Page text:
fossils

The giraffe's heavyweight cousin gets a facelift

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Vasika
Udurawane

Writer
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Lucas
Lima

Staff Artist
The biggest creature to have ever chewed a cud was a gigantic and bulky relative of giraffes and okapis. It had none of the balletic grace but instead got all the weight and brawn.

Sivatherium has always been changing. A recent study of the animal has revealed that it is the largest of a family called ruminants. Ruminants include cattle, goats and deer. These animals chew cud and have a four-chambered stomach. This system helps them to break down and digest plant matter more efficiently, and at present the ruminants  dominate the faunas of the world.


New digital reconstructions by Liverpool John Moores University show us that this creature weighed about 857 to 1,812 kilograms, a large creature by any standards, around the maximum weight of today’s largest ruminant, the giraffe. This is probably the last chapter in the Sivatherium story for a long time. Indeed, the animal’s exact appearance has been contested for centuries.


Sivatherium, named for the Hindu god of creation and destruction, is an animal dating back to the earliest days of paleontology. Since the 19th Century, scientists have been attempting to reconstruct it as realistically as possible. However for a long time, there was not much to go with, and the study of fossils was still in its infancy.


The first fossils of the beast were discovered in the Sivalik Hills Formation of India by Hugh Falconer and Proby Thomas Cautley. The animal was described in a paper in 1836, mainly on the basis  of a big, heavy skull. Many more would be found over time in Africa, and the Near and Middle East. At the time, the creature was put in a rather loose grouping known as “pachyderms”. Today this includes just elephants but at the time nearly every big and thick-skinned herbivore was a “pachyderm”, even giraffes, hippos and rhinos,. All of these were known from good fossil remains, with the exception of one.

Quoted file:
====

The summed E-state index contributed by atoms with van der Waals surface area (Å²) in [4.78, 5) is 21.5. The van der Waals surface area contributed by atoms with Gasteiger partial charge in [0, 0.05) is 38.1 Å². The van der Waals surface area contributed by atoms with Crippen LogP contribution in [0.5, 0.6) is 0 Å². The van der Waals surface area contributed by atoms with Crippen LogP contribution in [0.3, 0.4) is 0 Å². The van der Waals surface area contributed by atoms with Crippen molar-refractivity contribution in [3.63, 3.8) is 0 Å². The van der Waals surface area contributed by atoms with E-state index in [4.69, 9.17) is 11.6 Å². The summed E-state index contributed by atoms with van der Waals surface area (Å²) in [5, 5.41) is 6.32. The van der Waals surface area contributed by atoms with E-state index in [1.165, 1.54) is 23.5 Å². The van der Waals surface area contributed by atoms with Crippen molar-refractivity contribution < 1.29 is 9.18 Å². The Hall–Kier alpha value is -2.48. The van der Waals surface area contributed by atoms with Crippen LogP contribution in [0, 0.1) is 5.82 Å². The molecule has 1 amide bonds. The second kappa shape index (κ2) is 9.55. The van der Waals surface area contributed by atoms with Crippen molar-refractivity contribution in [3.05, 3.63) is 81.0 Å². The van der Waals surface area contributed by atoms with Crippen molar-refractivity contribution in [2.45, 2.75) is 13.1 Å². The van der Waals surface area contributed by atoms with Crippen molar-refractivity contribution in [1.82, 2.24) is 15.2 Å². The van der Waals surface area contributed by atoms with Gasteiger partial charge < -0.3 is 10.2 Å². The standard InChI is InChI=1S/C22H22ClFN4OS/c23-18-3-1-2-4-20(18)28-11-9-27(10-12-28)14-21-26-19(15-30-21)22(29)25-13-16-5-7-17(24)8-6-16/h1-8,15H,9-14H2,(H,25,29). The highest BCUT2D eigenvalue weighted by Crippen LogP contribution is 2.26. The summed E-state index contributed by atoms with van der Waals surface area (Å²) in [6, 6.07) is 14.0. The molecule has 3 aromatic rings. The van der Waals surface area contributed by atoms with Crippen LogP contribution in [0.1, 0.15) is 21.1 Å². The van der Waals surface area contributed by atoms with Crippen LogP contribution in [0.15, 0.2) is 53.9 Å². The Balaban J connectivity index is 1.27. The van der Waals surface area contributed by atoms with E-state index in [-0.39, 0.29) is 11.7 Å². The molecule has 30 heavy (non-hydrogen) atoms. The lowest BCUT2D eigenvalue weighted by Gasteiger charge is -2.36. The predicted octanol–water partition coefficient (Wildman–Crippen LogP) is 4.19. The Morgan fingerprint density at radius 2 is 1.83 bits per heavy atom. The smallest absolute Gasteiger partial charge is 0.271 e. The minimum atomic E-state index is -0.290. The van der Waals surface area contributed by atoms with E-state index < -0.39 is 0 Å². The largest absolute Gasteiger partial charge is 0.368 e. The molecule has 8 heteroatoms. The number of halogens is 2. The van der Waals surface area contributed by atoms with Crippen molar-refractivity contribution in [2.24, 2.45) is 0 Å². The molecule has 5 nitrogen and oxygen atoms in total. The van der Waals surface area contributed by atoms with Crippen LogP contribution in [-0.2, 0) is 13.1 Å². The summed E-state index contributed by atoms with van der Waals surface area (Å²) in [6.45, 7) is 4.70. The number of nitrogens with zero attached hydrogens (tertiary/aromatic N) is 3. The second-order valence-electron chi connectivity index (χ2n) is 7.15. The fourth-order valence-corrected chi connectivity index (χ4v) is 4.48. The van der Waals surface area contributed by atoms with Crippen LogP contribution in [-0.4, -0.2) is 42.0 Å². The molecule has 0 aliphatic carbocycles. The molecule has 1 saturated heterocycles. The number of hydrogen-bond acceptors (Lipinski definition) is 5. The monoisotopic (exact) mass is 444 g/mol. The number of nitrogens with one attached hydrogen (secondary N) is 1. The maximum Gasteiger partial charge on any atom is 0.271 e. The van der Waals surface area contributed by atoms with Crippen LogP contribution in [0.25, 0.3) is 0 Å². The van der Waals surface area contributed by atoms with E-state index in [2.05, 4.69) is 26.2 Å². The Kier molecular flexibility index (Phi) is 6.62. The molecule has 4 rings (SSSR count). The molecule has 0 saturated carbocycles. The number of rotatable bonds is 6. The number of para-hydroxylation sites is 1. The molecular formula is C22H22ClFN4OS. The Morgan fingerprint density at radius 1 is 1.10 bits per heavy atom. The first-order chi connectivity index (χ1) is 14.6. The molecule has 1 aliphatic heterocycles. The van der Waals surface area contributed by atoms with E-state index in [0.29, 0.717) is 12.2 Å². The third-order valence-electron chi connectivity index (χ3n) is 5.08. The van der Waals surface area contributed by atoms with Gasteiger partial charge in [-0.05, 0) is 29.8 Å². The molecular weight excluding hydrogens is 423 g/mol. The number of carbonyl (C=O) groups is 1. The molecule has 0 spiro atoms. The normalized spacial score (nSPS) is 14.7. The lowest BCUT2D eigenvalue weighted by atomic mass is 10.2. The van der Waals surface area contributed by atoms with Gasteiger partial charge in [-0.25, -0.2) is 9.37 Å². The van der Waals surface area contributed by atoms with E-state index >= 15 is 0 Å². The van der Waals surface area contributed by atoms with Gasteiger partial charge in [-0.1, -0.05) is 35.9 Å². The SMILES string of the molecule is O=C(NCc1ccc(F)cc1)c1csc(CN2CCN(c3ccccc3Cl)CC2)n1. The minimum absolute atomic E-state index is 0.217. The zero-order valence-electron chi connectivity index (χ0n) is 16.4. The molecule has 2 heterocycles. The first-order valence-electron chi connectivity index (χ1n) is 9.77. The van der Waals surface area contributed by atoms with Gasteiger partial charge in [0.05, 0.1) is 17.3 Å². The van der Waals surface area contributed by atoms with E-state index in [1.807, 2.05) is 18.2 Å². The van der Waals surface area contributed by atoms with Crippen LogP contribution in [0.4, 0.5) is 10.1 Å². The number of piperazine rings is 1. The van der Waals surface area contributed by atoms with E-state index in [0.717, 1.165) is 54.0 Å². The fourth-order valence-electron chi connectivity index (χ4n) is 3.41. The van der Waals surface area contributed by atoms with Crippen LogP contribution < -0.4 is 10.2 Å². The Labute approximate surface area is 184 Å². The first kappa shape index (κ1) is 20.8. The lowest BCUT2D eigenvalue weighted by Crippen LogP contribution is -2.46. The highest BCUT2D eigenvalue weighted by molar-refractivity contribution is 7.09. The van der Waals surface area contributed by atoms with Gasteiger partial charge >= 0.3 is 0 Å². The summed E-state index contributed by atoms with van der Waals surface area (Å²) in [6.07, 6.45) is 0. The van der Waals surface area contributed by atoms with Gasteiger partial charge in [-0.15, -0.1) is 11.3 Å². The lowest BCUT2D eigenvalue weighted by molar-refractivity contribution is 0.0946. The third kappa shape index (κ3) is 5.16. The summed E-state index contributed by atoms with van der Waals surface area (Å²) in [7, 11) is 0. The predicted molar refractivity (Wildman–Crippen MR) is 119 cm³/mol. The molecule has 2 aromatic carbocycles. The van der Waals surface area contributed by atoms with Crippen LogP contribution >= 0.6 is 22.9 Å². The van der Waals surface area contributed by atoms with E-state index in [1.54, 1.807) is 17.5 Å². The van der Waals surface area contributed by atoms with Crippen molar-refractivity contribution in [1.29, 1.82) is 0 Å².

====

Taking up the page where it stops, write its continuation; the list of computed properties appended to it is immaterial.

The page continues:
A prehistoric giraffe was rather new to science. Early on, it was even thought that Sivatherium had a trunk, given that its nasal cavity was so large. This trunked rendition continued for quite some time, and Sivatherium became an antelope-like creature, very bulky and heavily-built with a short neck. It was often compared to a moose due to its ossicones or horns, which resembled short thick antlers. This version was popular until more fossils of the creature were discovered.


Finally the new Sivatherium was revealed after the discovery of new remains. It was much slimmer than previously believed, more like a proper okapi or a member of the giraffe family than an oversized moose. It had a medium-length neck, and stood over three meters tall at the head. It was certainly not ponderous and elephantine, and neither was it the walking mammalian skyscraper that the modern giraffe is but rather something in between.

3986b46bb4f35aa1ff4d42167a12e0fc

Vasika
Udurawane

Writer


http://sulc.us/jrg1e
http://www.eartharchives.org/articles/the-giraffe-s-heavyweight-cousin-gets-a-facelift/